If you overdosed on Disney films in your youth (guilty) you’ll know that a fairy-tale princess’ story always ends with wedding bells. But, as it turns out, marriage isn’t necessarily the be-all and end-all when it comes to happy-ever-afters.
In fact, the Pew Research Centre and Happify have teamed up to bust the myth of the “lonely singleton” – and, in the process, they’ve proven that Bey’s single ladies forge far stronger bonds with parents, siblings, neighbours, and friends than their married counterparts do.
In staying more connected with others, singletons are more likely to get help and help those around them – something which can help to boost your mental health.
Helpers are happier, being single affords you some time to lend the occasional hand, and unmarried women, in particular, tend to donate their time and efforts to the sisterhood.
That’s right; as well as enjoying a wider friendship group (which has been scientifically proven to extend your life and boost your overall health), single ladies “tend to be more concerned about women’s welfare as a group.”
Researchers explained: “As an added bonus, this may help you to feel that you’re even more part of your community.”
So, in a bid to “take advantage of your status by donating time to a cause you believe in, or simply by offering to do a chore for a less-able neighbour.”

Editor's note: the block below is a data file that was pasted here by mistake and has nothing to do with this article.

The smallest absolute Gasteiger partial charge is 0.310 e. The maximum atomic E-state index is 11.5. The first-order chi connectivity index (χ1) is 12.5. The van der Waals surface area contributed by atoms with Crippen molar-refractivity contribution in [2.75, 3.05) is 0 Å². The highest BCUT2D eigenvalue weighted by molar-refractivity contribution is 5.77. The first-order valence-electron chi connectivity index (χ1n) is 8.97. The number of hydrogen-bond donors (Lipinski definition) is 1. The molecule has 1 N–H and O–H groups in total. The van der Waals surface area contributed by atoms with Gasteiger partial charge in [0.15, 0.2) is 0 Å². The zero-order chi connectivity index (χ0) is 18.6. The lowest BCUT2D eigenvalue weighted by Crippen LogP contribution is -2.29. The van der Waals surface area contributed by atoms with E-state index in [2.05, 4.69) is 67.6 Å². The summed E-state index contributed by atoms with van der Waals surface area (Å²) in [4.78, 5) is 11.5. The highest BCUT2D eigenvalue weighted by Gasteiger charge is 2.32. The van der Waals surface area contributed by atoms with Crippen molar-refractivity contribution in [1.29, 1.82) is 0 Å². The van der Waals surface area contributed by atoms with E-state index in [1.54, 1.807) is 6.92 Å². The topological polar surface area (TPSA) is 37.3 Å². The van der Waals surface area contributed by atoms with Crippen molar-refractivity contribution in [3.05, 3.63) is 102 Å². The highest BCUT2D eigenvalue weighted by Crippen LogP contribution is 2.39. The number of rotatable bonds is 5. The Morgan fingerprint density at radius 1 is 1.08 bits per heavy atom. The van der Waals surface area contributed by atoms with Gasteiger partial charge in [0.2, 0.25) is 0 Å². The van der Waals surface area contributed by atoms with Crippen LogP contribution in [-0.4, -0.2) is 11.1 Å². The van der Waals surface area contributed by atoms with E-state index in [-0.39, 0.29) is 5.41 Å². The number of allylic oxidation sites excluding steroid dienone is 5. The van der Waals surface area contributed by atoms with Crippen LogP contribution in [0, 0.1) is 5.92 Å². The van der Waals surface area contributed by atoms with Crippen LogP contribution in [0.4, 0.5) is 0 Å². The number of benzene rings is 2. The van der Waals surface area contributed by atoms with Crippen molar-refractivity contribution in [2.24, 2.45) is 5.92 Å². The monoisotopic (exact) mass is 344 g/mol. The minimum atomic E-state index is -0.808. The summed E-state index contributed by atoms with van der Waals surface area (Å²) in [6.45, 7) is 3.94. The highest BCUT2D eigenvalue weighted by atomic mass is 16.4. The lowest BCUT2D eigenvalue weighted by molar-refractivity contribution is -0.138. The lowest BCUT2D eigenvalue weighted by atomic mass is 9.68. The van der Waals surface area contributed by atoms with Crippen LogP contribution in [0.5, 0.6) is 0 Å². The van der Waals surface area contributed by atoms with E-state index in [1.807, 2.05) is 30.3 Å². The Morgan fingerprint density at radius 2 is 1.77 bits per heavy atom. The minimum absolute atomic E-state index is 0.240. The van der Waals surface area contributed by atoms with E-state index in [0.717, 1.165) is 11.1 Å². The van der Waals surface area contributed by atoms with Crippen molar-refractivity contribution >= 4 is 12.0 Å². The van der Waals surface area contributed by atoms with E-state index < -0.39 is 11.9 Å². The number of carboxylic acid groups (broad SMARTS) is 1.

Read more: How sexism could be ruining your sex life
If you need an extra reason to embrace your altruistic side, it’s worth remembering that a 2016 study has confirmed that people who go out of their way to help others tend to reap the rewards in the bedroom, with more sexual partners, and better, more frequent sex, than those who are selfish.
The study, which was published in the British Journal of Psychology, stated: “The present study provides the first empirical evidence that altruism may tangibly benefit mating in humans living in Western industrialised society.
“Previous studies have investigated whether altruists are more attractive than non-altruists, all else being equal.”
The researchers added that their findings add to past research on hunter-gatherers, which showed that men who hunt and who share more meat among non-relatives also tend to have more sex.
They concluded: “The present study is the first to show that this may translate into mating success, in that altruists had more mates than non-altruists. This supports the idea that altruism might be a signal of desirable qualities and could have evolved in part via sexual selection.”
So, in short, singletons are more likely to look out for their fellow (wo)man – which, in turn, makes them appear sexier to potential sexual partners.
No wonder their emotional wellbeing is at an all-time high…
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